To Rent and Live in Gibraltar
This is a follow-up post to sum up our two days of apartment hunting in Gibraltar. (No I Won't Be Staying in Gib) Hopefully this will help anyone who is interested in moving to Gibraltar.
Though the economic crisis has hit world-round, it is still very expensive to live in Gibraltar. Housing is very expensive because space is at a premium. At the very least, expect to pay £700 (sterling) a month for a small studio. Average is £1200 for one or two bedroom.
|One of MANY estate agencies in Gibraltar|
A short-term lease is six months; most prefer one year. If you want to let for less than six months, then you are looking at holiday rental and that is something completely different.
Everything in Gib is stacked, so expect to find large blocks of high-rise flats. Each area has a name and stigma. We kept hearing over and over to avoid Cockroach Heights (Ocean Heights, not to be confused with Ocean Village). We definitely listened to THAT advice, even though the rent at Ocean Heights is the cheapest.
Helpful Real Estate Agents in Gibraltar
You will find many estate agents that can provide information for flat letting in Gibraltar, as well as along Costa del Sol in Spain. Since our budget and time is rangebound, we found some very nice and helpful agents at these companies:
|Agencies display rentals and real estate|
- Seekers Property http://www.seekerspropertysolutions.com
- Rosso International Real Estate: www.rossogibraltar.com
After deciding that we wouldn’t live in Gibraltar, we set our sites on Spain.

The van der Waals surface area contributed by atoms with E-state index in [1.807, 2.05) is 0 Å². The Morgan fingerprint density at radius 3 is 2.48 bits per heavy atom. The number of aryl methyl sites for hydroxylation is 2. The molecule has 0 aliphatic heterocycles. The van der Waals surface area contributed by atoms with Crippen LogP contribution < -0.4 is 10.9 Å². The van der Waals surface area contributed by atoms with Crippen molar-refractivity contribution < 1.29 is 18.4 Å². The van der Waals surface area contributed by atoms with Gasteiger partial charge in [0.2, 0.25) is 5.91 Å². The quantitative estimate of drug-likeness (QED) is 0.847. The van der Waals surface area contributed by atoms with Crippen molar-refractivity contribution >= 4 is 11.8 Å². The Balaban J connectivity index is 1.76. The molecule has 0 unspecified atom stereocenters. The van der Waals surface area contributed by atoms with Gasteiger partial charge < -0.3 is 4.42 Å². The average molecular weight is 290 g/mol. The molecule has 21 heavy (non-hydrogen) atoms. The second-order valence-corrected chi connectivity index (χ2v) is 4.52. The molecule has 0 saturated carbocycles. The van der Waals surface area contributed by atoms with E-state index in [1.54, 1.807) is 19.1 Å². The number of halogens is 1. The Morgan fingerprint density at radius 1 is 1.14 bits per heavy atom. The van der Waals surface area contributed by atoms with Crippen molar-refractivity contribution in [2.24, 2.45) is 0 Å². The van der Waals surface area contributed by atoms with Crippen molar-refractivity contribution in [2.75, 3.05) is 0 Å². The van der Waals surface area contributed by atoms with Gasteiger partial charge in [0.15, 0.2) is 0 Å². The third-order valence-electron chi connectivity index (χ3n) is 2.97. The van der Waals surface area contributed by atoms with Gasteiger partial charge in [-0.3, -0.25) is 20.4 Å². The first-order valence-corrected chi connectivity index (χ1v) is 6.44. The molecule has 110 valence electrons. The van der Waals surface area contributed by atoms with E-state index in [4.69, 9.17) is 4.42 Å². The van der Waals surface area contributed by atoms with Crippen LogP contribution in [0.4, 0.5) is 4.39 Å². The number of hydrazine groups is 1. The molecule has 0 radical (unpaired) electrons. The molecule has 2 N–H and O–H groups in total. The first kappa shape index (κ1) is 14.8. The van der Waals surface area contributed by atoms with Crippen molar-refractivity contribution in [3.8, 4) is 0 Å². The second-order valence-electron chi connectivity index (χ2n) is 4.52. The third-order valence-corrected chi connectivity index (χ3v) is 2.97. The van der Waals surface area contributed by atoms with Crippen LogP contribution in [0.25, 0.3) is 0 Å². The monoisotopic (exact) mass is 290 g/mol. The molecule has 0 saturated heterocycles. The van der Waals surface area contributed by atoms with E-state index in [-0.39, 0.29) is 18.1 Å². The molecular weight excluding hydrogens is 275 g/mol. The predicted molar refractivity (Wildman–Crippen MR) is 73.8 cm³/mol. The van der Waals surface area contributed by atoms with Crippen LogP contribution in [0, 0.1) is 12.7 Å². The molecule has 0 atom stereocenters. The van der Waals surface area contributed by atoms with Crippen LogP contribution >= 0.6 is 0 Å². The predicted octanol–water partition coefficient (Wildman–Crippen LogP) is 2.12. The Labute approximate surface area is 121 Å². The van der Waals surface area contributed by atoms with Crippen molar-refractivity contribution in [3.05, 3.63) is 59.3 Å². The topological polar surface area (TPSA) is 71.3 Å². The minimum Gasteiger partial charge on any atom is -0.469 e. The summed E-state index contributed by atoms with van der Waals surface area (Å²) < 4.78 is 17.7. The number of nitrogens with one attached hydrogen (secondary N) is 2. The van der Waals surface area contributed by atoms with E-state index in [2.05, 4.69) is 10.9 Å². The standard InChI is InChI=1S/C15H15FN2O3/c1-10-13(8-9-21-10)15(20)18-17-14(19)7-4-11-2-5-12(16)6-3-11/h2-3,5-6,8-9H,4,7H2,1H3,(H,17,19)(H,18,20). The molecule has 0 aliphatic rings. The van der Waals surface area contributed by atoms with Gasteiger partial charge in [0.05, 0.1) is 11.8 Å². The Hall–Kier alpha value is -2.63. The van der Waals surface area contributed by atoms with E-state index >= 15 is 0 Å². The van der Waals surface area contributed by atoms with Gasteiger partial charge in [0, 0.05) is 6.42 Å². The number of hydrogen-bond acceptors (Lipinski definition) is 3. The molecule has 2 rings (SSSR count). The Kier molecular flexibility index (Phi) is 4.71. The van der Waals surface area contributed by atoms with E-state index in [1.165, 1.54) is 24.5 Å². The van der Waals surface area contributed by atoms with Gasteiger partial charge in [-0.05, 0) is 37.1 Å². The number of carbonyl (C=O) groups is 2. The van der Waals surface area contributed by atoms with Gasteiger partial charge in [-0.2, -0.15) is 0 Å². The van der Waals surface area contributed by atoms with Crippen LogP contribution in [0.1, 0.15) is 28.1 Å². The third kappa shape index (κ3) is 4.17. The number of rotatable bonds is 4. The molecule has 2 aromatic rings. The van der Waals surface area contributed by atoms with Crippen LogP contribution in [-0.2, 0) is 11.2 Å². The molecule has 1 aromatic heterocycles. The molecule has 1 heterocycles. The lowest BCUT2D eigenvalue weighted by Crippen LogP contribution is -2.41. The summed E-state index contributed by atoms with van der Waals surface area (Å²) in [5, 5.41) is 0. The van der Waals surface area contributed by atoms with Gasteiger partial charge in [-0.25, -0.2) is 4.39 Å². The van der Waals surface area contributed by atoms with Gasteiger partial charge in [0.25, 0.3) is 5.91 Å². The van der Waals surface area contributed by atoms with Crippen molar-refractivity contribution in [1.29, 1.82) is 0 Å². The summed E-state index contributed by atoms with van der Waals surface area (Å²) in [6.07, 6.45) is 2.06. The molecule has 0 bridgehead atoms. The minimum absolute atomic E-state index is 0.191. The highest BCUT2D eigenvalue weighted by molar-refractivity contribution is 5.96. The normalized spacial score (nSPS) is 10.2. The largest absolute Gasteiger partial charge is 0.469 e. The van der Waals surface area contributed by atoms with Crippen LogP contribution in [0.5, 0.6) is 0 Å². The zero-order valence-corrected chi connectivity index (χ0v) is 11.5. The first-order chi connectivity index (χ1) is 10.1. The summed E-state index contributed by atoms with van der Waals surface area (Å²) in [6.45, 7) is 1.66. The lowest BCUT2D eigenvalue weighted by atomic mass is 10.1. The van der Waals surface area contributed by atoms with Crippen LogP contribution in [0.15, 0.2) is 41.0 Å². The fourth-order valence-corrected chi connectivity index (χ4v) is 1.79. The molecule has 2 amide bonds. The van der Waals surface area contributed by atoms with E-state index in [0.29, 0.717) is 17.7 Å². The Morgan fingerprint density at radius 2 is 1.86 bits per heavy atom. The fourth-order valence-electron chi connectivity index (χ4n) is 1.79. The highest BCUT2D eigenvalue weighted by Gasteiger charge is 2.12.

|Postings on Sunday 30 July 2011|
La Linea: 4 bedrooms, 2 bath = £1300 per month
Most people that work in Gib will live in one of the neighboring towns in Spain and commute. Rent is a little less expensive when you get into Spain.
Across the border is the town of La Línea de la Concepción (known here as La Línea). I would compare La Línea to any other border town: a bit rough and ready. Since I was to be alone most of the time, I didn’t feel comfortable with the idea of living here. We met one person that had a nice little flat in La Linea and was happy living there. But, he wasn't a single woman, and he agrees that the town is a bit rough.
I met people that commute from Fuengirola, Marbella, Los Barrios, and Tarifa and have no problems.
Will that be Sterling or Euros?
If you rent in Gibraltar, you pay in British Sterling. If you rent in Spain, you pay in Euros. Consider that when taking your salary. Exchange rates, if being paid in Sterling, may affect your total salary.
|Morning walk into Gibraltar from La Linea|
The bus system is very good along the coast and you can easily commute via bus. There are no trains that go into La Linea or Gib. A caveat is the frequency of buses varies from different areas. Here is a link for the bus system.
If you do decide to live outside of Gib and have a car, you are better off parking on the Spain side and walking across the border for work. Driving into Gib can be painful with long queues that can back up for miles depending on the time of day. (You are crossing an international border, so there is always a passport check.) Also, parking is at a premium. (That space thing.)
Similar but Different Considerations Regarding Living in Gibraltar
|Sunset from Watergardens flats where rent is £750 up|
There is a high street with numerous shops, the anchor store being Marks & Spencers. Most of the shops sell consumer electronics, cosmetics, jewelry, and booze. (duty free kind of items)
Eating out in cafes and restaurants is very expensive. There are a few nice places to eat, but overall the food tends to be rather low quality. "Average" meal prices are £5.95. Since most of our activity is around the marina, I did a quick price check and found that meals in the marina will cost from £1 to £2 more. You pay for the view.
|£5.95 - and no I didn't color correct to make that|
tomato pale or the fish look crappy
And because I was very ignorant about Gibraltar before arrival, I discovered:
- there are numerous schools for all ages of children.
- to get a Gibraltar passport, you need to be born and live here for 10 years.
- resident status takes up to 20 years, or longer.
- Gib is a tax haven (aaahhhh Lisbeth Salander)
I hope this will help you. If you have any more tips, ideas, or thoughts about Gibraltar, I welcome your comments.